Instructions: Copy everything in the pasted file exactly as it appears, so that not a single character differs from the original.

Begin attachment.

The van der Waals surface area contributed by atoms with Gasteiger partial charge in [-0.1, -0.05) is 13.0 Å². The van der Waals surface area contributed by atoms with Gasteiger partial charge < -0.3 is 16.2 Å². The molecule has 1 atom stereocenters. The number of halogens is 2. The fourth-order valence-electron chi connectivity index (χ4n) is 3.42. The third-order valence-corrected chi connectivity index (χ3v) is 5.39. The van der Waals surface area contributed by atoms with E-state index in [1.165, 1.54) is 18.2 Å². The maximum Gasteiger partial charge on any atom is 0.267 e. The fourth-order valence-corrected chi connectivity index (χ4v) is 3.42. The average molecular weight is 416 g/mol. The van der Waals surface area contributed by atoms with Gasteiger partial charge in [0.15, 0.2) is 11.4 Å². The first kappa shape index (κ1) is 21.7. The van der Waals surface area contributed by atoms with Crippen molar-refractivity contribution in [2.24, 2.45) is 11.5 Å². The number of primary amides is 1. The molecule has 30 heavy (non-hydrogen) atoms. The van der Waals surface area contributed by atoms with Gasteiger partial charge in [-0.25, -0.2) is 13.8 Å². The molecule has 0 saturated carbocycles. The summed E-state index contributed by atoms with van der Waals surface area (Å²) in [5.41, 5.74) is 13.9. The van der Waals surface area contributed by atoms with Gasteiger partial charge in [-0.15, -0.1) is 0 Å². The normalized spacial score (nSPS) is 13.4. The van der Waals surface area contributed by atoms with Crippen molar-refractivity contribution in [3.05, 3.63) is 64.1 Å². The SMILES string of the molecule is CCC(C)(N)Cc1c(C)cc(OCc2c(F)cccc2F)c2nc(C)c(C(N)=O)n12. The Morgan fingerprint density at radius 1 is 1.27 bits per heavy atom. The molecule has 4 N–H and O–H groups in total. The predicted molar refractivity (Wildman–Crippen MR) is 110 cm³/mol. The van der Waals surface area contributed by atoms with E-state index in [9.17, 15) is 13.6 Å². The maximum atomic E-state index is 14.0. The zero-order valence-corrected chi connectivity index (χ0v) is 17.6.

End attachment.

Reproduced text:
The van der Waals surface area contributed by atoms with Gasteiger partial charge in [-0.1, -0.05) is 13.0 Å². The van der Waals surface area contributed by atoms with Gasteiger partial charge < -0.3 is 16.2 Å². The molecule has 1 atom stereocenters. The number of halogens is 2. The fourth-order valence-electron chi connectivity index (χ4n) is 3.42. The third-order valence-corrected chi connectivity index (χ3v) is 5.39. The van der Waals surface area contributed by atoms with E-state index in [1.165, 1.54) is 18.2 Å². The maximum Gasteiger partial charge on any atom is 0.267 e. The fourth-order valence-corrected chi connectivity index (χ4v) is 3.42. The average molecular weight is 416 g/mol. The van der Waals surface area contributed by atoms with Gasteiger partial charge in [0.15, 0.2) is 11.4 Å². The first kappa shape index (κ1) is 21.7. The van der Waals surface area contributed by atoms with Crippen molar-refractivity contribution in [2.24, 2.45) is 11.5 Å². The number of primary amides is 1. The molecule has 30 heavy (non-hydrogen) atoms. The van der Waals surface area contributed by atoms with Gasteiger partial charge in [-0.25, -0.2) is 13.8 Å². The molecule has 0 saturated carbocycles. The summed E-state index contributed by atoms with van der Waals surface area (Å²) in [5.41, 5.74) is 13.9. The van der Waals surface area contributed by atoms with Gasteiger partial charge in [-0.15, -0.1) is 0 Å². The normalized spacial score (nSPS) is 13.4. The van der Waals surface area contributed by atoms with Crippen molar-refractivity contribution in [3.05, 3.63) is 64.1 Å². The SMILES string of the molecule is CCC(C)(N)Cc1c(C)cc(OCc2c(F)cccc2F)c2nc(C)c(C(N)=O)n12. The Morgan fingerprint density at radius 1 is 1.27 bits per heavy atom. The molecule has 4 N–H and O–H groups in total. The predicted molar refractivity (Wildman–Crippen MR) is 110 cm³/mol. The van der Waals surface area contributed by atoms with E-state index in [9.17, 15) is 13.6 Å². The maximum atomic E-state index is 14.0. The zero-order valence-corrected chi connectivity index (χ0v) is 17.6.